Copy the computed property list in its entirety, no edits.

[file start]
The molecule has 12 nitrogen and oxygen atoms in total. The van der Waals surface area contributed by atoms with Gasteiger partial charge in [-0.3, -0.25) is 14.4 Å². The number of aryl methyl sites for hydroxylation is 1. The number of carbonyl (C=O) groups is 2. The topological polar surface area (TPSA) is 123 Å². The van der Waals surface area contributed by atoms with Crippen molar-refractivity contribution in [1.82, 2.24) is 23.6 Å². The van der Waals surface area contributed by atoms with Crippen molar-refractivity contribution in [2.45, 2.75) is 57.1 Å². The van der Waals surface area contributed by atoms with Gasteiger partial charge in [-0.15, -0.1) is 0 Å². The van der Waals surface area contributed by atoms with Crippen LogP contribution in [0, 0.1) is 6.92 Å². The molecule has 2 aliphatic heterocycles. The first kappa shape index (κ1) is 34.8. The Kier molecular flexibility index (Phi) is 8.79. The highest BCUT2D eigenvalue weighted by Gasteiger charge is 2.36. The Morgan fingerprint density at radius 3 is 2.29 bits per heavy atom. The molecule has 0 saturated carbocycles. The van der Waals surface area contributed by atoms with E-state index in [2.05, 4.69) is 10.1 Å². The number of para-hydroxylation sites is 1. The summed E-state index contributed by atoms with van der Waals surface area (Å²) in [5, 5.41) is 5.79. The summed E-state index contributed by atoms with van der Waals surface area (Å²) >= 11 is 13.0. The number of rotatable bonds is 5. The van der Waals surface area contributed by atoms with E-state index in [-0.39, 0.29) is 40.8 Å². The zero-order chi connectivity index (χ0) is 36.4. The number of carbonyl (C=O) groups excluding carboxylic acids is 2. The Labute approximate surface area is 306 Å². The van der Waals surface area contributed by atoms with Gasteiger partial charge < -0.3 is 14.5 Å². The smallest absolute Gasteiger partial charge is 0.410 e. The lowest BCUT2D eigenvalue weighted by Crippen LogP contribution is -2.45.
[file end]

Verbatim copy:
The molecule has 12 nitrogen and oxygen atoms in total. The van der Waals surface area contributed by atoms with Gasteiger partial charge in [-0.3, -0.25) is 14.4 Å². The number of aryl methyl sites for hydroxylation is 1. The number of carbonyl (C=O) groups is 2. The topological polar surface area (TPSA) is 123 Å². The van der Waals surface area contributed by atoms with Crippen molar-refractivity contribution in [1.82, 2.24) is 23.6 Å². The van der Waals surface area contributed by atoms with Crippen molar-refractivity contribution in [2.45, 2.75) is 57.1 Å². The van der Waals surface area contributed by atoms with Gasteiger partial charge in [-0.15, -0.1) is 0 Å². The van der Waals surface area contributed by atoms with Crippen LogP contribution in [0, 0.1) is 6.92 Å². The molecule has 2 aliphatic heterocycles. The first kappa shape index (κ1) is 34.8. The Kier molecular flexibility index (Phi) is 8.79. The highest BCUT2D eigenvalue weighted by Gasteiger charge is 2.36. The Morgan fingerprint density at radius 3 is 2.29 bits per heavy atom. The molecule has 0 saturated carbocycles. The van der Waals surface area contributed by atoms with E-state index in [2.05, 4.69) is 10.1 Å². The number of para-hydroxylation sites is 1. The summed E-state index contributed by atoms with van der Waals surface area (Å²) in [5, 5.41) is 5.79. The summed E-state index contributed by atoms with van der Waals surface area (Å²) >= 11 is 13.0. The number of rotatable bonds is 5. The van der Waals surface area contributed by atoms with E-state index in [-0.39, 0.29) is 40.8 Å². The zero-order chi connectivity index (χ0) is 36.4. The number of carbonyl (C=O) groups excluding carboxylic acids is 2. The Labute approximate surface area is 306 Å². The van der Waals surface area contributed by atoms with Gasteiger partial charge < -0.3 is 14.5 Å². The smallest absolute Gasteiger partial charge is 0.410 e. The lowest BCUT2D eigenvalue weighted by Crippen LogP contribution is -2.45.